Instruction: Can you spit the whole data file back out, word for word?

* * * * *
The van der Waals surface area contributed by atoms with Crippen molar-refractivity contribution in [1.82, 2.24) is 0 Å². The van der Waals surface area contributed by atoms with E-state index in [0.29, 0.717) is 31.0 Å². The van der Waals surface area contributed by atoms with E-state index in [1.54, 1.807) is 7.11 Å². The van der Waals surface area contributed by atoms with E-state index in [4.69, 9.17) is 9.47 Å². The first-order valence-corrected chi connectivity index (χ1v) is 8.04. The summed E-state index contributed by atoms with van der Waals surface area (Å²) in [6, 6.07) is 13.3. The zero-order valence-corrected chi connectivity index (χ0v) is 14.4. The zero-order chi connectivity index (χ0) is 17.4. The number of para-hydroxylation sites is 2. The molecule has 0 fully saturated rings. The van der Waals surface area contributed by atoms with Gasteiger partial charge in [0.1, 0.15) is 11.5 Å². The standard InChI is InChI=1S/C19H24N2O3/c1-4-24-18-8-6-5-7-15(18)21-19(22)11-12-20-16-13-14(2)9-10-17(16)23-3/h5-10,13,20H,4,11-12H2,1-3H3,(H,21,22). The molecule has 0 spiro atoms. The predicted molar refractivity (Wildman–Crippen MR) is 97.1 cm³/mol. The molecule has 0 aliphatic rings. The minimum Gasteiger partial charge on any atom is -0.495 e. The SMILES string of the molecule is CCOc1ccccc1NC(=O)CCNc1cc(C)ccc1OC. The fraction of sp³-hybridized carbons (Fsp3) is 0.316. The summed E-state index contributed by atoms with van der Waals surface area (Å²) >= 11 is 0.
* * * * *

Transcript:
The van der Waals surface area contributed by atoms with Crippen molar-refractivity contribution in [1.82, 2.24) is 0 Å². The van der Waals surface area contributed by atoms with E-state index in [0.29, 0.717) is 31.0 Å². The van der Waals surface area contributed by atoms with E-state index in [1.54, 1.807) is 7.11 Å². The van der Waals surface area contributed by atoms with E-state index in [4.69, 9.17) is 9.47 Å². The first-order valence-corrected chi connectivity index (χ1v) is 8.04. The summed E-state index contributed by atoms with van der Waals surface area (Å²) in [6, 6.07) is 13.3. The zero-order valence-corrected chi connectivity index (χ0v) is 14.4. The zero-order chi connectivity index (χ0) is 17.4. The number of para-hydroxylation sites is 2. The molecule has 0 fully saturated rings. The van der Waals surface area contributed by atoms with Gasteiger partial charge in [0.1, 0.15) is 11.5 Å². The standard InChI is InChI=1S/C19H24N2O3/c1-4-24-18-8-6-5-7-15(18)21-19(22)11-12-20-16-13-14(2)9-10-17(16)23-3/h5-10,13,20H,4,11-12H2,1-3H3,(H,21,22). The molecule has 0 spiro atoms. The predicted molar refractivity (Wildman–Crippen MR) is 97.1 cm³/mol. The molecule has 0 aliphatic rings. The minimum Gasteiger partial charge on any atom is -0.495 e. The SMILES string of the molecule is CCOc1ccccc1NC(=O)CCNc1cc(C)ccc1OC. The fraction of sp³-hybridized carbons (Fsp3) is 0.316. The summed E-state index contributed by atoms with van der Waals surface area (Å²) >= 11 is 0.